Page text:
restricting rsync over ssh on the server side.
rlb at defaultvalue.org
Mon Jan 6 00:33:00 EST 2003
jw schultz <jw at pegasys.ws> writes:
> A general purpose wrapper could be done but you would have to have
> ways to tell it to require these options, disallow these options,
> which of those options require args, and what arguments must match
> what patterns. A full implementation would probably need a config
> file per invocation.
> I'd say this topic is really better suited to the openssh list. The
> outcome, if useful, i think would be worth a link on the rsync
> resources page.
Perhaps so, but in the case of at least ssh (as compared to sftp or
scp), the problem seems to be much more general, probably requiring an
LD_PRELOAD or chroot solution since via ssh you can run any command.
On the other hand with rsync and a fixed command="foo" key that limits
the incoming user's command to an rsync-wrapper invocation, as long as
rsync has it has a clear idea of every place it uses a path, it seems
like supporting a --root=foo option when running as --server might be
fairly straightforward. I would guess that the main tricky bits would
be handling (quashing) out-of-root symlinks and .. references safely.
For those interested, the reason I started thinking about this was
that I wanted to back up some machines via duplicity to their local
disk, and then rsync each one to a central server. I wanted to make
sure that each machine could only rsync to its own area, had no other
access to the machine, and I didn't want to have to have one system
account per client on the backup host.
Although I think a rsync command designed to work with ssh's
command="foo" facility might be fairly useful, and I might revisit
this topic later, I think I'm going to first try to make time to fix
the similar issue in duplicity where the problem is somewhat simpler
because duplicity has a strict separation between its front and back
ends and only requires the backends to implement the list, put, get,
and delete commands.
See the duplicity-talk list for the recent details, but something
similar to the following might eventually be interesting for rsync
On the backup server you'd have:
from="host-1.foo.bar",command="/usr/bin/duplicity-ssh-backend --append-only --root /backup/dup/host-1"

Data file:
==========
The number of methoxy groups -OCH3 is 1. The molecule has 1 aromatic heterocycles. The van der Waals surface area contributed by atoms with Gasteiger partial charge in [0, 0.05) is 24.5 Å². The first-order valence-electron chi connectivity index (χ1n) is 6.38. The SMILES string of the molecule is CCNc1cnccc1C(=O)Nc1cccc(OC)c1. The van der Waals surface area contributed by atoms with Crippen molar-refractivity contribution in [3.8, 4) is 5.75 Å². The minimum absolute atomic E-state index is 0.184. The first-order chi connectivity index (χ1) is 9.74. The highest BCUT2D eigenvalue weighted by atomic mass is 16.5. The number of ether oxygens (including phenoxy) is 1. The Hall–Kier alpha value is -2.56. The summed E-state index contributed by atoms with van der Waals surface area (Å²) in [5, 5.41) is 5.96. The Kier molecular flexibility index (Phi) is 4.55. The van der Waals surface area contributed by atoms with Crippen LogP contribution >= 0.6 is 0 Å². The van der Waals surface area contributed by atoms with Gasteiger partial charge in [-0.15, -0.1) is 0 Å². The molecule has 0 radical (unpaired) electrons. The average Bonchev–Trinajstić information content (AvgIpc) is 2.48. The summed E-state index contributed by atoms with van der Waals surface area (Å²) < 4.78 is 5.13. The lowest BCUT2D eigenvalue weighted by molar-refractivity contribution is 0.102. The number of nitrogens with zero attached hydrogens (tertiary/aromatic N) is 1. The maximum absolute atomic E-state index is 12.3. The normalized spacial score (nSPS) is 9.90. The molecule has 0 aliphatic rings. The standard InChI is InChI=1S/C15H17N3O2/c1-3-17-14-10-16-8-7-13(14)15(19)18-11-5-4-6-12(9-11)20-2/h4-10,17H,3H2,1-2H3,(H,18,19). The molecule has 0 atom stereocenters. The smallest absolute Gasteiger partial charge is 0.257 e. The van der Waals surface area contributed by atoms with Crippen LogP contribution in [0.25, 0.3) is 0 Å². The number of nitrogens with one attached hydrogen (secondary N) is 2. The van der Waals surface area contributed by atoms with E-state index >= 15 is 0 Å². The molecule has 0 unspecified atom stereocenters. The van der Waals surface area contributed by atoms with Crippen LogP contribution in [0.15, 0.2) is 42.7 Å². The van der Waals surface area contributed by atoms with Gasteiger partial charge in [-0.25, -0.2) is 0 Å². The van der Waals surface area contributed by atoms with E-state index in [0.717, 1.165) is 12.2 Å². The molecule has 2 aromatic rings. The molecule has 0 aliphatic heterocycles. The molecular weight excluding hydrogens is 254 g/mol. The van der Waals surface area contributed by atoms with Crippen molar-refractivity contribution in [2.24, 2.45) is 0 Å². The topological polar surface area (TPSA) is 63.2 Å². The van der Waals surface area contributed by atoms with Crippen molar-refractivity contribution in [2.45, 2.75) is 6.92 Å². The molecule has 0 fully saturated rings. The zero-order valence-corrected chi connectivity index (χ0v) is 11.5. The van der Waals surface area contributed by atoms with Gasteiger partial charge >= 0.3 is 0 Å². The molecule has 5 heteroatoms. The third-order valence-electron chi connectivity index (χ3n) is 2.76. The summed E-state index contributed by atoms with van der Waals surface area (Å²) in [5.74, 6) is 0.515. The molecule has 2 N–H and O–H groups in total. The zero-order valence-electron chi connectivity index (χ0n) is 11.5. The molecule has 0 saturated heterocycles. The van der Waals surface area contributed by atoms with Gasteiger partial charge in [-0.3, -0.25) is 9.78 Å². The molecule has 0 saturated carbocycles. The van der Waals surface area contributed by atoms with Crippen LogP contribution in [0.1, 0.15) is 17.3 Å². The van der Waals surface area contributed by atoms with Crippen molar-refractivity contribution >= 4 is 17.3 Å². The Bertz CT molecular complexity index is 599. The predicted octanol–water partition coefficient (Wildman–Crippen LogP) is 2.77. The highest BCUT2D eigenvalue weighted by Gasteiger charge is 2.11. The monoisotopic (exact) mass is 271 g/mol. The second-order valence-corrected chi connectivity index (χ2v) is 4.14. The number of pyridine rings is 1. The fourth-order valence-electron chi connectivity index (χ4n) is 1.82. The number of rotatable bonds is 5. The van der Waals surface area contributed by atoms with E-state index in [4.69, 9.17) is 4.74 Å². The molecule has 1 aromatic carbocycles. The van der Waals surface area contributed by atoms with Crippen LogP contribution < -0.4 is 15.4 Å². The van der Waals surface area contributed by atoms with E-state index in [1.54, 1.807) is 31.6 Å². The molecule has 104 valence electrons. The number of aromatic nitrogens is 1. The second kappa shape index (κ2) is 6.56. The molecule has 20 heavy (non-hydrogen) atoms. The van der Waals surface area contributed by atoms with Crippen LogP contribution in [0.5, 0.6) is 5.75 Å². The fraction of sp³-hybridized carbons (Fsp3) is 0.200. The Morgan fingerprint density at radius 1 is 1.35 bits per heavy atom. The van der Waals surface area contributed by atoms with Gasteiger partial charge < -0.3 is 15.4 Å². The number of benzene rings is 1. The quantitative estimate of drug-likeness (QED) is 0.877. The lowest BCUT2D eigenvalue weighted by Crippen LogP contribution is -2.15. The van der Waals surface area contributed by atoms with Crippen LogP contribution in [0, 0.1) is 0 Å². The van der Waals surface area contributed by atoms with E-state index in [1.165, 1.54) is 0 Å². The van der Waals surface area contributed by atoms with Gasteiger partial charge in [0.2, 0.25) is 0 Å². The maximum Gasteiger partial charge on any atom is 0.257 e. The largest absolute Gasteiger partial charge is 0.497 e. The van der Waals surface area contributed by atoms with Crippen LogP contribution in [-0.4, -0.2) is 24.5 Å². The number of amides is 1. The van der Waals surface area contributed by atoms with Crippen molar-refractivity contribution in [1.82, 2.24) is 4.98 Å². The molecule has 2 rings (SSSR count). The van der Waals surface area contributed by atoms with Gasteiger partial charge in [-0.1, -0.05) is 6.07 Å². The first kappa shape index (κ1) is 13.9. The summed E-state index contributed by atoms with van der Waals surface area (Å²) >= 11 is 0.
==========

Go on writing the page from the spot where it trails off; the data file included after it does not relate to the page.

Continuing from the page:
from="host-2.foo.bar",command="/usr/bin/duplicity-ssh-backend --append-only --root /backup/dup/host-2"
from="host-3.foo.bar",command="/usr/bin/duplicity-ssh-backend --append-only --root /backup/dup/host-3"
duplicity-ssh-backend will be responsible for implementing duplicity's
server-side actions, making sure that each host is only be able to add
to its current backup set, and is only able to write beneath the given
root. duplicity-ssh-backend will look in SSH_ORIGINAL_COMMAND to see
what action the duplicity client is requesting. The client will run
requests that look something like this:
ssh -i ident user at host duplicity-ssh-backend list
ssh -i ident user at host duplicity-ssh-backend put DESTINATION < datafile
ssh -i ident user at host duplicity-ssh-backend get SOURCE
ssh -i ident user at host duplicity-ssh-backend delete DESTINATION
and in each case, on the server side, the invocation of
duplicity-ssh-backend via the command="..." key option will examine
SSH_ORIGINAL_COMMAND and see the relevant "put DESTINATION" or "get
SOURCE" request, etc. and then decide based on that and its own
command line options (i.e. the --root and --append-only options above)
whether or not to allow and attempt the operation.
duplicity-ssh-agent will probably accept the "put" files on stdin,
return the "get" files on stdout, and return as much error information
as needed on standard error.
rlb @defaultvalue.org, @linuxdevel.com, and @debian.org
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